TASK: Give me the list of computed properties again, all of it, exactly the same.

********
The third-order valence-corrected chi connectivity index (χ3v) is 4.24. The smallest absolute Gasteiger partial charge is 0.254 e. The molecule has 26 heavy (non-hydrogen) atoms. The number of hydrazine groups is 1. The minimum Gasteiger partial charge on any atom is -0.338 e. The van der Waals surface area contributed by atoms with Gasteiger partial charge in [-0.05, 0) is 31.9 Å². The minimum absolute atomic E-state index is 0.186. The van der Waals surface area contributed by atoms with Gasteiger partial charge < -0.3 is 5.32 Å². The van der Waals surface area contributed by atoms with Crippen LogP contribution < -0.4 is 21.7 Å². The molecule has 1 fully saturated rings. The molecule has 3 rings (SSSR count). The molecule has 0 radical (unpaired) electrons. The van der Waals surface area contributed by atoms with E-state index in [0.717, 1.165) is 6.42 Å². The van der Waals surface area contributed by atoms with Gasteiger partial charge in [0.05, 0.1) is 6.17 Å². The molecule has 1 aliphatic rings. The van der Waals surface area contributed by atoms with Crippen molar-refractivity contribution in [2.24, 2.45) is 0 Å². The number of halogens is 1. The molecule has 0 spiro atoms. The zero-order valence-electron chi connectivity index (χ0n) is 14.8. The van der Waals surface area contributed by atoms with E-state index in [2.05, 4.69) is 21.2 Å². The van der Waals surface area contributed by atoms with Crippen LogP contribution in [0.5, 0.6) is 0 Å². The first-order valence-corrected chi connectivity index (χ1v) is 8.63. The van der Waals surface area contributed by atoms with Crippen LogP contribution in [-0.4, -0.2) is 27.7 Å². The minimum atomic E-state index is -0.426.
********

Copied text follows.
The third-order valence-corrected chi connectivity index (χ3v) is 4.24. The smallest absolute Gasteiger partial charge is 0.254 e. The molecule has 26 heavy (non-hydrogen) atoms. The number of hydrazine groups is 1. The minimum Gasteiger partial charge on any atom is -0.338 e. The van der Waals surface area contributed by atoms with Gasteiger partial charge in [-0.05, 0) is 31.9 Å². The minimum absolute atomic E-state index is 0.186. The van der Waals surface area contributed by atoms with Gasteiger partial charge < -0.3 is 5.32 Å². The van der Waals surface area contributed by atoms with Crippen LogP contribution < -0.4 is 21.7 Å². The molecule has 1 fully saturated rings. The molecule has 3 rings (SSSR count). The molecule has 0 radical (unpaired) electrons. The van der Waals surface area contributed by atoms with E-state index in [0.717, 1.165) is 6.42 Å². The van der Waals surface area contributed by atoms with Gasteiger partial charge in [0.05, 0.1) is 6.17 Å². The molecule has 1 aliphatic rings. The van der Waals surface area contributed by atoms with Crippen molar-refractivity contribution in [2.24, 2.45) is 0 Å². The number of halogens is 1. The molecule has 0 spiro atoms. The zero-order valence-electron chi connectivity index (χ0n) is 14.8. The van der Waals surface area contributed by atoms with E-state index in [2.05, 4.69) is 21.2 Å². The van der Waals surface area contributed by atoms with Crippen LogP contribution in [0.5, 0.6) is 0 Å². The first-order valence-corrected chi connectivity index (χ1v) is 8.63. The van der Waals surface area contributed by atoms with Crippen LogP contribution in [-0.4, -0.2) is 27.7 Å². The minimum atomic E-state index is -0.426.